Engineers from Imperial College London and Massachusetts Institute of Technology (MIT) have come up with a novel way of generating tough and functional materials using a mixture of bacteria and yeast.
This mixture was achieved by a combination of yeast and bacteria similar to those found in kombucha -- a popular drink fermented with a symbiotic culture of bacteria and yeast (SCOBY), per a press release.
The research has been published in Nature Materials.
Kombucha inspires engineers
While engineered living materials have been created in the past using non-food microbes E. coli and filamentous fungi, scaling up their production had proven to be challenging since current technologies required trained personnel and strict conditions. However, this study might have overcome such problems standing in the way by taking inspiration from the beloved tea kombucha.
The team of engineers, influenced by the natural symbiotic approach of the kombucha SCOBY, combined genetically engineered baker's yeast cells with cellulose-producing bacteria called Komagataeibacter rhaeticus, which was previously isolated from a kombucha mother by the scientists at Imperial College London, making a "Syn-SCOBY". They were thus able to create a mutually beneficial symbiotic culture.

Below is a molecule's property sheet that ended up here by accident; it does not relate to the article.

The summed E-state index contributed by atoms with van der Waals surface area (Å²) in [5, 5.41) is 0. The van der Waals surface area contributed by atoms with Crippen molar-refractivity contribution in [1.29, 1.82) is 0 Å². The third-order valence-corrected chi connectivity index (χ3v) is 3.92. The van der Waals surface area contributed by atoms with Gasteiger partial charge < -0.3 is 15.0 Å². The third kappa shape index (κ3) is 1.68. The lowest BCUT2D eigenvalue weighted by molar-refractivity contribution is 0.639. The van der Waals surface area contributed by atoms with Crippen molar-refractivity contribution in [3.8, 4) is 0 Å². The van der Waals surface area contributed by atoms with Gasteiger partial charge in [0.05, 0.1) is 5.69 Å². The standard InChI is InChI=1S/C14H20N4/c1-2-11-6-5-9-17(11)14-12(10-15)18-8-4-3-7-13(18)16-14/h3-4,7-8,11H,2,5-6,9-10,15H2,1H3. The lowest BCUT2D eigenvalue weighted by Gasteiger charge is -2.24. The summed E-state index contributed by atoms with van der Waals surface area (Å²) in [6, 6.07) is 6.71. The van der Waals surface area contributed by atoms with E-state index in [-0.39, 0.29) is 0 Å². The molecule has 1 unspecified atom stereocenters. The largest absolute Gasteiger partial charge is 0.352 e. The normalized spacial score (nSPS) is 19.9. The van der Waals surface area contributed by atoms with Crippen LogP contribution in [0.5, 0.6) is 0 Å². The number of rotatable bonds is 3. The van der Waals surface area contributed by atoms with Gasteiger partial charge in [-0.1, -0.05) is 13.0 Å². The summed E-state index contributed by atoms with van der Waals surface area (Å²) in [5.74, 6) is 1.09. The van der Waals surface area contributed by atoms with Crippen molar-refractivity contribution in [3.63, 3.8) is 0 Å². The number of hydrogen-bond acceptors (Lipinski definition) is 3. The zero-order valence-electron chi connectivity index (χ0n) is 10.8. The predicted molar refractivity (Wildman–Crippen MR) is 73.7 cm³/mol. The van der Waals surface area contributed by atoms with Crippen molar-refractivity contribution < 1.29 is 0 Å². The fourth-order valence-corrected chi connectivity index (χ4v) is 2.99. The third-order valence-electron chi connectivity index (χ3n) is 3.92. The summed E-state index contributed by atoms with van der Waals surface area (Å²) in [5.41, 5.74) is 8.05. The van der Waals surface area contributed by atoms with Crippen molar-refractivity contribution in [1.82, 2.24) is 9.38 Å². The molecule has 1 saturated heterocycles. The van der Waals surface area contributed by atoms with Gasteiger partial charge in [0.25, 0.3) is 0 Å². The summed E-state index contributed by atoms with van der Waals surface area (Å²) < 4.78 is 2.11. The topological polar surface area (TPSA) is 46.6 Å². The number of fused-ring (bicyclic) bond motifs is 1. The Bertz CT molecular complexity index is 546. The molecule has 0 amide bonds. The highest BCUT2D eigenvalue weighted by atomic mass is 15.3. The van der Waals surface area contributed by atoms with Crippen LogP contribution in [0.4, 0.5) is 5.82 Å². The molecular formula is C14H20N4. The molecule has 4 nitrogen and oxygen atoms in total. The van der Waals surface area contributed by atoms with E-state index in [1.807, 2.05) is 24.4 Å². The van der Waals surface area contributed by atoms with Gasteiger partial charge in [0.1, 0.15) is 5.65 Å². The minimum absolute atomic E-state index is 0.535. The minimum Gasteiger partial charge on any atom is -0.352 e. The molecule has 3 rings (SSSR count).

Since they were using a laboratory strain of yeast, they were able to engineer the cells to produce enzymes that glow in the dark or sense pollutants in their environments. The yeast can also be programmed to break down the target molecules after detecting them, press release states.
Moreover, the kombucha-style culture has simple growth conditions making it a favorable engineered living materials system. The researchers stated that anyone can do this in their kitchen without having to be an expert. "You just need sugar, you need tea to provide the nutrients, and you need a piece of Syn-SCOBY mother." MIT graduate student Tzu-Chieh Tang, one of the paper's lead authors, said.
The material has the potential to find diverse applications in contaminant detection. It could even be used to deliver nutrients or release therapeutics in response to stimuli, researchers say.
"We foresee a future where diverse materials could be grown at home or in local production facilities, using biology rather than resource-intensive centralized manufacturing," says an associate professor of electrical engineering and computer science and of biological engineering at MIT.